See 50 U.S.C. app. § 453(a) (2006) (mandating registration by “every male citizen of the United States, and every other male person residing in the United States, who…is between the ages of eighteen and twenty-six”, and excludes only “any alien lawfully admitted to the United States as a nonimmigrant…for so long as he continues to maintain a lawful nonimmigrant status in the United States.”).
 See Proclamation No. 4771, 3 C.F.R. 82 (1980) (requiring registration of “Male citizens of the United States and other males residing in the United States, unless exempted by the Military Selective Service Act, as amended….”).
 See 50 U.S.C. app. § 454(a) (2006) (providing that “every person required to register…shall be liable for training and service in the Armed Forces of the United States”).
 See, e.g., United States v. Verdugo-Urquidez, 856 F.2d 1214, 1236 (9th Cir. 1988) (“By voluntarily establishing residency within the United States, whether temporarily or permanently, aliens owe a local and temporary allegiance to the United States during the period of their residency.”), rev’d on other grounds, 494 U.S. 259 (1990); Fletes-Mora v. Rogers, 160 F. Supp. 215, 218 (S.D. Cal. 1958) (“Our law has long recognized an alien’s obligation of ‘temporary allegiance’ to a country while he is within its territory. The term ‘temporary allegiance’ refers to the alien’s duty to obey all laws of a country not immediately relating to citizenship so long as he remains in that country.”); Naito v. Acheson, 106 F. Supp. 770, 774 (S.D. Cal. 1952) (“Even a visitor to a foreign country owes temporary allegiance to the sovereign, while within his territories, as a consequence of his presence in such foreign country.”); Ashkir v. United States, 46 Fed. Cl. 438, 441 (2000) (“[T]he benefits of the compact also redound to aliens residing within the territory of the United States, who are deemed to owe temporary allegiance to the United States and thereby are entitled to the reciprocal protections of the Constitution.”); In re Pratt, 18 N.W.2d 147, 152 (Minn. 1945) (noting that “the reciprocal obligations of allegiance and protection and extends to all persons within the state, including aliens and strangers, who, while they are present here, are under obligations of temporary, local allegiance and are entitled to the state’s protection.”).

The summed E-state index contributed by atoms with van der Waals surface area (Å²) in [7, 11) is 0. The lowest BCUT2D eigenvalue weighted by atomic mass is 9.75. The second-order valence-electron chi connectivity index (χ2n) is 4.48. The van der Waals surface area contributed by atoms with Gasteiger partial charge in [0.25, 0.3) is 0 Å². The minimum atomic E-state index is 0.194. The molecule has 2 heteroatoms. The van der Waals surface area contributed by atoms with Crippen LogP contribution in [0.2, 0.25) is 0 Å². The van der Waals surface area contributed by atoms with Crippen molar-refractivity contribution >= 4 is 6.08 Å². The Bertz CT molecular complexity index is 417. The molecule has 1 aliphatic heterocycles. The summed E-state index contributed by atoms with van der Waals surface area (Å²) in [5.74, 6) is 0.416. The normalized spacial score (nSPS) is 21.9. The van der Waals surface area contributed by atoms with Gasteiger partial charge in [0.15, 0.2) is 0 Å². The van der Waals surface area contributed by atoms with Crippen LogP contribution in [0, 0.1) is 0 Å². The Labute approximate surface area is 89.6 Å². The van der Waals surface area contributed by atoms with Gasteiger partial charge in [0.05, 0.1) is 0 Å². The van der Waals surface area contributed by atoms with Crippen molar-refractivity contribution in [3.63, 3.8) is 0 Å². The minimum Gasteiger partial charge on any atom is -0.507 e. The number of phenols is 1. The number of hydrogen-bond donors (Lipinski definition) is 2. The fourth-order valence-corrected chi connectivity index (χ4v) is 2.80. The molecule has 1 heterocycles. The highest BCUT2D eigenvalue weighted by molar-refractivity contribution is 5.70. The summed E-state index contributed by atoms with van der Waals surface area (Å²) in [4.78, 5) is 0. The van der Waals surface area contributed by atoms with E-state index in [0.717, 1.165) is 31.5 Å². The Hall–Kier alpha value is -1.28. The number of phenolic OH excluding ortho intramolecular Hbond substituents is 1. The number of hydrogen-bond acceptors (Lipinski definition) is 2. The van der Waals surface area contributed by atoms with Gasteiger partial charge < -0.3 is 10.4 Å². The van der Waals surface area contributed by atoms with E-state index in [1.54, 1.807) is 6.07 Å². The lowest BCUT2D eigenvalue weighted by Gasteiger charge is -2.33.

See Janusis v. Long, 188 N.E. 228, 231 (Mass. 1933) (emphasis added) (“Aliens unlawfully within the country are subject to the criminal law and may be prosecuted and punished for its infraction according to the law of the land. To that extent they owe allegiance to the laws of the government.”).
 See Carlisle v. United States, 83 U.S. (16 Wall.) 147, 155 (1872) (holding that aliens who owed “local and temporary allegiance” to the United States “were amenable to the laws of the United States prescribing punishment for treason”).
 See 50 U.S.C. § 21 (2006) (providing that “natives, citizens, denizens, or subjects of [a] hostile nation or government, being of the age of fourteen years and upward, who shall be within the United States and not actually naturalized, shall be liable to be apprehended, restrained, secured, and removed as alien enemies.”).
 See 1 Op. Att’y Gen. 84 (1798) (concluding that “France is our enemy….”, and that a “Frenchman…somewhere in this country, on the business of buying ships and supplies of a military kind” could be “be apprehended and tried as a traitor….”); Robert D. Powers, Comment, Treason by Domiciled Aliens, 17 MIL. L. REV. 123, 127-129 (1962) (discussing the successful treason prosecution of a Japanese alien enemy residing in Guam for acts committed during the Japanese occupation of the island).
 See AndrewHyman, What Does “Subject to the Jurisdiction Thereof” Mean in the 14th Amendment?, REDSTATE (Aug. 14, 2010, 12:17 PM), http://www.redstate.com/andrewhyman/2010/08/14/what-does-subject-to-the-jurisdiction-thereof-mean-in-the-14th-amendment/ (“I don’t think that it would be a huge problem for Congress to treat illegal immigrants like foreign diplomats who are not subject to the jurisdiction of the United States; for example, the individual states would still have full jurisdiction, even though the federal government would not.”).